but God is the strength of my heart
    and my portion forever.

Those who are far from you will perish;
    you destroy all who are unfaithful to you.
But as for me, it is good to be near God.
    I have made the Sovereign Lord my refuge;
    I will tell of all your deeds.

The Nightmare of Imperious

I’ve taken the liberty of treating the adjective imperious as if it were a noun because for some reason it reminded me of the word Aquarius. That brought to mind the Age of Aquarius song. Imperious means assuming power or authority without justification, which reminded me of you-know-who.

When a reality star acquires power
‘Cause people wanted a savior
Greed guides their new oppressor
And his rage fuels vile behavior
This is the Nightmare of Imperious
The Nightmare of Imperious
Imperious
Imperious

Division and discord abounding
Hostility and fear resounding
Bald-faced lies and aspersions
Malignant narcissist delusions
The audacious authoritarian rises
And the whole world he surprises
Imperious
Imperious

Let the truth win, let the truth win, let sanity win
Let the truth win, let the truth win, let sanity win
Let the truth win, let the truth win, let sanity win

Oh, it’s let Mueller time, c’mon
Now all who love truth sing along
Truth and justice will march on
Speak truth to power and watch truth march on
When you’re discouraged, let truth march on
We’ll wake from this bad dream and truth’ll march on
And when you feel like you’ve been lied to
When the arc of the moral universe seems too long
Just remember it bends to justice, and let the truth march on

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Daily word prompt: imperious

https://onedailyprompt.wordpress.com/2018/12/08/your-daily-word-prompt-imperious-December-8-2018/

Love Foreigners as Yourself

The current immigration crisis has really exposed people for the heartless hypocrites they are. What a hypocrite Jeff Sessions was to use Romans 13 to excuse this administration’s immoral and inhumane immigration policies. Sessions completely misses the heart of the gospel. For those who claim to worship God, there is no greater authority than God who said, love your neighbor as yourself. I am the Lord. Keep my decrees.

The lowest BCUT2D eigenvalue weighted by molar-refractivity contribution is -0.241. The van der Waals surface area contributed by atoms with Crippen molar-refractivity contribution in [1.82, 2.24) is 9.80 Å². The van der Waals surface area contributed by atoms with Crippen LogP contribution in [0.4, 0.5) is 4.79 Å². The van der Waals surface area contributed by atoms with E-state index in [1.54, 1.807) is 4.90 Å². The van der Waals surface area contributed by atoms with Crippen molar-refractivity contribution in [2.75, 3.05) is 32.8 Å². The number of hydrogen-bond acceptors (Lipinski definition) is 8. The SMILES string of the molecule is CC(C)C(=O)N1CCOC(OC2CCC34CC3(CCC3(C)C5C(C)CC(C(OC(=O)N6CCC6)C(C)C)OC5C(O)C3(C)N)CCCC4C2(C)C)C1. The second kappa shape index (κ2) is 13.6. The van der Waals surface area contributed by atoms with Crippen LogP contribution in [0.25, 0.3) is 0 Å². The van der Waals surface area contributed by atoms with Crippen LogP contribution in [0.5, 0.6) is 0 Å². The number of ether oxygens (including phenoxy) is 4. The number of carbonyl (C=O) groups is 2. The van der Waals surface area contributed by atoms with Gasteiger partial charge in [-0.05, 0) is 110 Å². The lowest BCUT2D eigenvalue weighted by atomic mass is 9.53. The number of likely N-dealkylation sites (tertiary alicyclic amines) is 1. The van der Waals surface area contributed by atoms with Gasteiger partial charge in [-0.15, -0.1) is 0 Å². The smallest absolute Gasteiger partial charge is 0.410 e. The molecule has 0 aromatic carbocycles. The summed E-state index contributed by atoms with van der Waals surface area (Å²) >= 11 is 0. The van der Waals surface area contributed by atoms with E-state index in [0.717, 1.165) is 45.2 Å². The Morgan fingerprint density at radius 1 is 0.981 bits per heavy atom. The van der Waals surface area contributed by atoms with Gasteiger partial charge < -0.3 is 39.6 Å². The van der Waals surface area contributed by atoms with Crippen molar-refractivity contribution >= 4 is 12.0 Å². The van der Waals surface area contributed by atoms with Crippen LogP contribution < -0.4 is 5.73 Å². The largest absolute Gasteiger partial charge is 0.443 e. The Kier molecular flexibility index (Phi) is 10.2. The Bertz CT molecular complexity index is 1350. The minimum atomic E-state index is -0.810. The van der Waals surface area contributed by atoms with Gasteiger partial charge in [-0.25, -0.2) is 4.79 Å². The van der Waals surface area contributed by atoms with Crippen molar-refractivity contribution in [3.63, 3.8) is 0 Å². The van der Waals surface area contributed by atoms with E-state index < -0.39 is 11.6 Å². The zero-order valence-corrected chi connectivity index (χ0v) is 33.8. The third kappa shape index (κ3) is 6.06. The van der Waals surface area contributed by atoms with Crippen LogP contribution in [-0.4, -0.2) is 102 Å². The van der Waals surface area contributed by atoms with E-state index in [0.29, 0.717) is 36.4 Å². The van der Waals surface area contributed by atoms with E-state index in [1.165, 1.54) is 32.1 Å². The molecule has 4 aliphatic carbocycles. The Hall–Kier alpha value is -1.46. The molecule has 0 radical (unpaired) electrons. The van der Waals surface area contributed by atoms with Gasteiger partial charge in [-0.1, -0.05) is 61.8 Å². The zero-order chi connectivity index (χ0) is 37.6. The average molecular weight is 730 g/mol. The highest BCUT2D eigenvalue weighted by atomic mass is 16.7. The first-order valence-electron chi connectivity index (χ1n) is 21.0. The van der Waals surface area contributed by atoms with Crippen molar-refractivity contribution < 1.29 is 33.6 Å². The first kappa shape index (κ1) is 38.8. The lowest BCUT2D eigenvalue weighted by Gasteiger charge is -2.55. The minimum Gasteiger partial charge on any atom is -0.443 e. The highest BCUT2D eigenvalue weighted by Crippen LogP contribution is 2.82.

When one of the pages I follow listed Bible verses that specifically address how immigrants should be treated, a guy who can’t spell said this:

“I think no one who written that had expected this super-massive inmigration crysis. This applies for a normal inmigration status, but not for an invasion, because that’s not one or two inmigrants, that’s just a non declared invasion. Wake up.”

What made this guy think he can interpret God’s word better than Moses? Did he go back in time and take a head count of the number of immigrants?

Wake up yourself, you fool.

The foreigner residing among you must be treated as your native-born. Love them as yourself, for you were foreigners in Egypt. I am the Lord your God.

Leviticus 19:34

I woke up in the middle of the night last night thinking about the children separated from their parents at the border. I cried and I prayed that God would protect them.

I thought about a comment I heard yesterday on K-Love radio about a child being the greatest gift God gives us. How inhumane it is that our government thinks it is just to take a child from the parents God entrusted with caring for them. How heartbreaking it is for the caregivers who cannot comfort them.

I thought about the business trip I took to New York when I saw the Statue of Liberty from a distance. It stands as an enduring symbol of this nation’s history of welcoming immigrants. “Bring me your tired, your poor, your huddled masses yearning to breathe free.”

The New Colossus (Emma Lazarus, 1883)

Not like the brazen giant of Greek fame,
With conquering limbs astride from land to land;
Here at our sea-washed, sunset gates shall stand
A mighty woman with a torch, whose flame
Is the imprisoned lightning, and her name
MOTHER OF EXILES. From her beacon-hand
Glows world-wide welcome; her mild eyes command
The air-bridged harbor that twin cities frame.

“Keep, ancient lands, your storied pomp!” cries she
With silent lips. “Give me your tired, your poor,
Your huddled masses yearning to breathe free,
The wretched refuse of your teeming shore.
Send these, the homeless, tempest-tost to me,
I lift my lamp beside the golden door!”

I just heard King Trump say that we’re going to move to a system of merit not luck or happenstance. I wish that he could walk even one mile in the shoes of the mothers and fathers who came to the border of this country seeking asylum. The luck belongs to those of us who were born here. I wish that Trump knew what God’s grace is. None of us merits God’s mercy.

I will end with this verse from Romans 14. It brings me comfort to know that God is watching. So then, each of us will give an account of himself to God.